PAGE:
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RingCentral Contact Center… Powered by inContact
In an October 2014 No Jitter post, Blair Pleasant, founder of UCStrategies, wrote, "I'd like to see RingCentral acquire a hosted contact center vendor to enhance its offerings." In March 2015 --highlighting the growth that cloud UC providers like RingCentral are having versus premises-based vendors -- Zeus Kerravala, founder of ZK Research, wrote, "It's time for cloud providers to interoperate." An announcement today from RingCentral has elements of both.
Instead of acquiring a cloud contact center vendor, RingCentral has teamed with inContact in a partnership that goes far beyond a simple resale agreement to include interoperability of cloud applications.
Like other cloud communications companies that started by targeting small office/home office and small and medium-sized businesses, RingCentral has set its sights on moving upmarket. It's succeeding: As reported in December 2014, the number of RingCentral customers with 50-plus subscribers has grown more than 100% year over year, with customers of that size representing about 20% of total bookings. Some customers are significantly larger than that, too -- for example, Baierl Automotive has 550 users in 11 locations, and Dycom Industries has more than 1,500 users in 400 some locations.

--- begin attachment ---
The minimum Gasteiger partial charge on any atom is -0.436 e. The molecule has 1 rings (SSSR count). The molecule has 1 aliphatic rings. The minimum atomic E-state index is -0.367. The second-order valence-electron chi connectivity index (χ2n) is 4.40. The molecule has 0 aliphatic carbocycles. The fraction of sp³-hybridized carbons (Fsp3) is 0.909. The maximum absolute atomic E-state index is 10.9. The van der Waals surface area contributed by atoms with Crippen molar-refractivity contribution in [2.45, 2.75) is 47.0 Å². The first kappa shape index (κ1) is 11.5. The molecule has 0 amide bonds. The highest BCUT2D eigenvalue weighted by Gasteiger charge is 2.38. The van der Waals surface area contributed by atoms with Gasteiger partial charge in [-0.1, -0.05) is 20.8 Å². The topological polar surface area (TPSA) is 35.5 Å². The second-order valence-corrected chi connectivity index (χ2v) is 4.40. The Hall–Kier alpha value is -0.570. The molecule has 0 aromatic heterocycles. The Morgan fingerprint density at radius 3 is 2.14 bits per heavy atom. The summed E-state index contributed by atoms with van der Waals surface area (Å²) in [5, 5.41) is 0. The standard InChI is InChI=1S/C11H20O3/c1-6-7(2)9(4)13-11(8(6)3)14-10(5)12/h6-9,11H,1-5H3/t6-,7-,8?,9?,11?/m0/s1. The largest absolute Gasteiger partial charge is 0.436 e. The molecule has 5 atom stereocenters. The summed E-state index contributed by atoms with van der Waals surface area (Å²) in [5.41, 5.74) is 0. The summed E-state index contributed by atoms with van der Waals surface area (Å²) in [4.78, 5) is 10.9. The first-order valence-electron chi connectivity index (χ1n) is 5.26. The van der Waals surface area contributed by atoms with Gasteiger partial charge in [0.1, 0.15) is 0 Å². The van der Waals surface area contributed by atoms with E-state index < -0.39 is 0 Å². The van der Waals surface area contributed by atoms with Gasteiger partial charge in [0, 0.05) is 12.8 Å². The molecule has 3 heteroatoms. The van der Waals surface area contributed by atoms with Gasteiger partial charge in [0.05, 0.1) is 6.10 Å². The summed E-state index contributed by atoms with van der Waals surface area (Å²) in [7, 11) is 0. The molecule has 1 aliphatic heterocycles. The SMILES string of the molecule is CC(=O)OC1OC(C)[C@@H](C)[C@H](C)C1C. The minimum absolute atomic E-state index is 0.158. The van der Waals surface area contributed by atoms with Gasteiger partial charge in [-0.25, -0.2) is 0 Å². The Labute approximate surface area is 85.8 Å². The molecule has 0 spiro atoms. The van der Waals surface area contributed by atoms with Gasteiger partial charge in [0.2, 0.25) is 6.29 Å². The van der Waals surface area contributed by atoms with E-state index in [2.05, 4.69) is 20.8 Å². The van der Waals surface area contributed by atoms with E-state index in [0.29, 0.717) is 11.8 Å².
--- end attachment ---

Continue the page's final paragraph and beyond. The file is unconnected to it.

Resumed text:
As RingCentral's Matt McGinnis, senior director for product marketing, told analysts on a briefing call, these larger customers have been asking RingCentral for a contact center solution. The company's ability to continue winning bigger deals increasingly is contingent on availability of a contact center offering, as typically the larger the firm the more likely it expects as much.
Instead of acquiring a contact center firm, RingCentral brought together "two best-of-breed cloud players." RingCentral and inContact are extending each other's networks, running fiber between data centers and creating one, seamless solution. This means all calls will be on-net -- e.g., transfers from the contact center to business extensions will incur no network charge.
The joint solution is scheduled for May availability; beta testing is not required, RingCentral said. Why not? Because it is already up and running. RingCentral has been an inContact customer for more than four years, expanding its implementation over time to 500 agents. "We knew the product really well before choosing inContact as a partner. We looked around, but didn't see any other solution that was better," McGinnis said.
RingCentral will offer contact center in three bundles:
- Basic, from $100 per named agent per month -- includes the routing and reporting of inbound voice calls
- Advanced, from $120 per month -- includes inbound voice, email, chat, and SMS interactions
- Ultimate, from $180 per month -- includes all advanced channels plus outbound dialing, advanced interactive voice response and campaign management
Note that while inContact offers Discovery, an integrated workforce optimization (WFO) suite based on its 2014 acquisition of Uptivity, WFO is not included in the current packages. Those capabilities will be available a la carte.
InContact is obviously pleased to have added this path to market for its solution, which is already sold by Verizon, BlackBox, and CDW, among others. Talking about the announcement, inContact CMO Mariann McDonagh said, "RingCentral is strong in the mid-market and moving up to small enterprise. We see this partnership as another growth engine for us this year."